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Home   Maidstone   News   Article

Judd School to launch rival to 11-plus exam to attract a greater variety of pupils to its Tonbridge classrooms

11 February 2014
by Paul Francis

One of Kent’s top grammar schools is to introduce its own 11-plus test to encourage more applications from pupils from different backgrounds.

The Judd School in Tonbridge will begin setting its own test from 2016 and says it is doing so to try and counter the culture of coaching.

Many believe the current 11-plus favours those who can afford private tuition and those who attend fee-paying prep schools.

School pupils. Stock picture

School pupils. Stock picture

Head teacher Robert Masters said: “We select at the top end [of ability] and the Kent test is not designed for that. We think it is much better to test children on what they know already, rather than verbal and non-verbal reasoning.”

The school’s entrance exam will incorporate a creative writing element, which the existing Kent test does not.

“The Kent test is moving towards that, but does not include a creative writing test.

"There is a fair bit of evidence that parents do think there is no point trying for a place at Judd because they cannot afford coaching. We want to say to them that is not the case.”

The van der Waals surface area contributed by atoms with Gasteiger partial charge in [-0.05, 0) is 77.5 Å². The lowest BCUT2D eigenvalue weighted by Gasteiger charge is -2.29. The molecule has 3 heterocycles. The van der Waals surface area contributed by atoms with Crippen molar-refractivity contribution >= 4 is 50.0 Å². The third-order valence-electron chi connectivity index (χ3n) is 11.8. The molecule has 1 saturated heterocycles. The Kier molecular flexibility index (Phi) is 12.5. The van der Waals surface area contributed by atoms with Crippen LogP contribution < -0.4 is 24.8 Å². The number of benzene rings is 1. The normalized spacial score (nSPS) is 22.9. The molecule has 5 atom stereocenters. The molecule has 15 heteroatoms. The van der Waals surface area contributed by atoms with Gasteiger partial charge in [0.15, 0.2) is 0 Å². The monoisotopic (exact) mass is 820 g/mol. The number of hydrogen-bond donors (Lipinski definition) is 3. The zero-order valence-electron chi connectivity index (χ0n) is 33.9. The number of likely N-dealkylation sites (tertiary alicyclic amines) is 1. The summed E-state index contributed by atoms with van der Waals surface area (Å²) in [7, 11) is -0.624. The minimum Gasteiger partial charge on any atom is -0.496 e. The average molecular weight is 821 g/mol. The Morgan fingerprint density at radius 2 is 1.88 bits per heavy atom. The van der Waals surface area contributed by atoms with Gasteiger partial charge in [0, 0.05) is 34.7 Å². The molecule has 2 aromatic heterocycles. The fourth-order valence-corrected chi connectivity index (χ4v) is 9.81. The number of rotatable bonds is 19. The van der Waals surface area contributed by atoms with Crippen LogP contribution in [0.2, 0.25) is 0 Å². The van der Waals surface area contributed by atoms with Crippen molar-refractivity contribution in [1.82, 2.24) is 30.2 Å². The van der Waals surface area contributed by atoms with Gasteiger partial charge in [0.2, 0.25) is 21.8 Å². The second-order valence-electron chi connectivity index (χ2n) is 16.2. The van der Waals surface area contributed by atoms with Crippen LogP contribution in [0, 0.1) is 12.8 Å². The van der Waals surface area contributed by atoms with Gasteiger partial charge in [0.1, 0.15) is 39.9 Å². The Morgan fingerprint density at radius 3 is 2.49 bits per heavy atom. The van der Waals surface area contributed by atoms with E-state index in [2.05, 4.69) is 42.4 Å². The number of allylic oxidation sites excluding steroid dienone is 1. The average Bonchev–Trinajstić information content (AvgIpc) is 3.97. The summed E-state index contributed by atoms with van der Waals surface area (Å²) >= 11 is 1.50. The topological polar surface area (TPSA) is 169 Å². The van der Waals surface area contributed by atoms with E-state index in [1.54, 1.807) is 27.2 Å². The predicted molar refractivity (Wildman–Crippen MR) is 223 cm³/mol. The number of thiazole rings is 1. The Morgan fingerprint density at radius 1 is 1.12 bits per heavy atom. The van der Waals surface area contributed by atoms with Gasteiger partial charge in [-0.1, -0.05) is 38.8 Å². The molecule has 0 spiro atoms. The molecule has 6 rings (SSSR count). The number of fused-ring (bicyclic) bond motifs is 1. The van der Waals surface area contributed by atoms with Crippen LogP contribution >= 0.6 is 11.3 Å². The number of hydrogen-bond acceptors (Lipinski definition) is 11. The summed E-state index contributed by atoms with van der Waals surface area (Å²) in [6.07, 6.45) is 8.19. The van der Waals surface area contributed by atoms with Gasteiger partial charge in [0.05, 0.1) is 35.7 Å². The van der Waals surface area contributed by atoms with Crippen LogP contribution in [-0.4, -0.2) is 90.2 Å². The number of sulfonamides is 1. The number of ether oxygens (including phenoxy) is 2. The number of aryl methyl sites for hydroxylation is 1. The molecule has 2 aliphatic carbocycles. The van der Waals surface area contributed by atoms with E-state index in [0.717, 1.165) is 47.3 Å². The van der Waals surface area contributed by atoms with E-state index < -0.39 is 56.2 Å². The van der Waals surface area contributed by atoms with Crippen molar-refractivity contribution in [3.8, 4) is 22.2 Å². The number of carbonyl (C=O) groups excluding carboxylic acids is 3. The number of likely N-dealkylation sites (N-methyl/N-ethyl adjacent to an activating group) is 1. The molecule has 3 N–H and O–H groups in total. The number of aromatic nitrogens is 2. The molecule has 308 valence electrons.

Judd School headmaster Robert Masters

Judd School headmaster Robert Masters

It was difficult to predict what the precise impact would be but the school’s intake was likely to see more children offered places from state primaries, he added.

Figures on the number of pupils from fee-paying prep schools going to grammars in Kent indicate the Judd has one of the highest proportions.

What do you think? Join the debate by adding your comments belowIn 2012, 53 offers were made - second only to Tonbridge Grammar.

Last year, 50 offers were made.

Kent County Council says its new test, due to come in in 2014, will go some way towards eliminating the extent to which children can be coached.

There are concerns that if more schools go their own way, pupils could face the prospect of sitting several different tests for a place at a grammar.

Around 13,500 children sit the 11-plus each year for places at Kent’s 33 grammars each year.

 

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